An episodic-feeling novel often develops when you have a lot of point of view character, location, or goal changes and you lose the plot thread tying the chapters together. Things are happening, possibly even exciting "doing all the right story stuff" things, but information is being dropped out there and it's not really going anywhere. There's no cause and effect between chapters, even if there is within scenes. For example:

Sunday, November 11

Real Life Diagnostics: Does This MG Science Fiction Opening Pull You In?

Critique By Janice Hardy, @Janice_Hardy

Real Life Diagnostics is a weekly column that studies a snippet of a work in progress for specific issues. Readers are encouraged to send in work with questions, and we diagnose it on the site. It’s part critique, part example, and designed to help the submitter as well as anyone else having a similar problem.

If you're interested in submitting to Real Life Diagnostics, please check out these guidelines.

Submissions currently in the queue: One


Please Note: As of today, RLD slots are booked through November 17.

This week’s questions:

1. Given that the uni-pad is described/explained a bit in the prologue, does the way the device is mentioned in the first chapter work?

2. If you were querying a literary agent or publisher with this manuscript, would you supply the prologue first or go straight to the first chapter?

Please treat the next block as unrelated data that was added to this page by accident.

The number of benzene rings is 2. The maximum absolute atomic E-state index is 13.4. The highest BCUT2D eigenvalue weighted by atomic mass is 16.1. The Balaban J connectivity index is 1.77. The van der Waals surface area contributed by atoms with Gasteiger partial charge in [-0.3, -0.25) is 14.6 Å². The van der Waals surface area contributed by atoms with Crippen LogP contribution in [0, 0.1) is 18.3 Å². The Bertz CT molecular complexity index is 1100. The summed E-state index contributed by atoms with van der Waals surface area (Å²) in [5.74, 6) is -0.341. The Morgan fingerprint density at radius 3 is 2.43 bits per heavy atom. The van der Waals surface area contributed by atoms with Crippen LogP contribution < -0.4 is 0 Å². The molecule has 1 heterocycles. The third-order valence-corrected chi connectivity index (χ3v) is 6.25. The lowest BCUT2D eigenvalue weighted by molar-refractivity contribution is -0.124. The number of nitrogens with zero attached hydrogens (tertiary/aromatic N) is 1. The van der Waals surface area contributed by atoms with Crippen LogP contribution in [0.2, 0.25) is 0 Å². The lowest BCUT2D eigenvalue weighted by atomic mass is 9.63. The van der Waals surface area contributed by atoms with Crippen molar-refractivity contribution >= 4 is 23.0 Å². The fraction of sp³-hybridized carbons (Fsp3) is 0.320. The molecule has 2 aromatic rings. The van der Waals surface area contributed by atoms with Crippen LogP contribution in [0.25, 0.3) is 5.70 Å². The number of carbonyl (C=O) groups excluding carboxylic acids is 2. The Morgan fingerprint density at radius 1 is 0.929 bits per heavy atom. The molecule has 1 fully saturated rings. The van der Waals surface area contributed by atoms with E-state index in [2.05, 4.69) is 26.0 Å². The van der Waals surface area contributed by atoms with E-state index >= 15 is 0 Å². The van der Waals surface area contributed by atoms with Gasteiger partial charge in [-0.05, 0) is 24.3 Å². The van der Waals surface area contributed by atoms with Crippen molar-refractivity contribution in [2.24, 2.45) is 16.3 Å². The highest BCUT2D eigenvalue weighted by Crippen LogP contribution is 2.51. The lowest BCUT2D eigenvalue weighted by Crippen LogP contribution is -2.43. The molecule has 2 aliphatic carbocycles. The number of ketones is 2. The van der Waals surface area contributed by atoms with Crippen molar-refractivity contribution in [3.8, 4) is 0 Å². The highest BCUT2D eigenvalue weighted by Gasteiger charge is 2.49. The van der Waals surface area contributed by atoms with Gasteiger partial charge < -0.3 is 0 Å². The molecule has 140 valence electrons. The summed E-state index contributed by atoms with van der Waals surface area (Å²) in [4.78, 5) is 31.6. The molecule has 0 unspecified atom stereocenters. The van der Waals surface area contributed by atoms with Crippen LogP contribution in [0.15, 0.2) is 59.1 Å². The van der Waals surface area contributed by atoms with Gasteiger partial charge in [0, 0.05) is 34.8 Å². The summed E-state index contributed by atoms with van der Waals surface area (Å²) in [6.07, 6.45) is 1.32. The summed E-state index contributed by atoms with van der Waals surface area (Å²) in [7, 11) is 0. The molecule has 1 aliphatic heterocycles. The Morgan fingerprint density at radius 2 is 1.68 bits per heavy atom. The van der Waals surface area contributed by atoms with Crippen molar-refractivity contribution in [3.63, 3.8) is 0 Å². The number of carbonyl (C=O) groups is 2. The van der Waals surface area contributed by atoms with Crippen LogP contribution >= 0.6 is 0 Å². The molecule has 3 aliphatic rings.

3. Even though the character's word choice and diction are a bit elevated, does it still work for this MG story/character?

4. Does introducing the chair the main character is sitting on as a "fully-reclined leather chair" but then calling it a "uni-pad chair" a bit later jolt you as the reader?

5. Lastly, does this opening pull you in? Is there enough here to keep you wanting to read more?


Market/Genre: Middle Grade Science Fiction

On to the diagnosis…

Friday, November 9

Goals, Conflicts, & Stakes: Why Plots Need All Three

By Janice Hardy, @Janice_Hardy

This week's Refresher Friday revisits and heavily updates one of my most-referenced articles--the trio of goals--conflicts--stakes.  


Goal - Conflict - Stakes. They're the Holy Trinity of plotting. They're the pieces that make up every scene and every plot in a novel, and without them, you're likely to find yourself lost in the literary woods trying to figure out what to do or where the story goes.

No matter what type of story you're writing, the goal-conflict-stakes trio is there. A character will want something (goal), there will be something preventing them from getting it (conflict), and a consequence if they fail (stakes).

What trips up many writers, is that all three of these have more than one use. For example, a novel will have both plot and story goals, internal and external conflicts, personal and story stakes. Knowing which one fits the scene you're working on will help you create a much tighter and more interesting plot.

Thursday, November 8

Simple Steps to an Author Auto-Responder

By Marcy Kennedy, @MarcyKennedy

Part of the Indie Author Series


One of the topics I’d heard other independent authors talk about a lot was auto-responders, but for years, I put off actually setting up one of my own.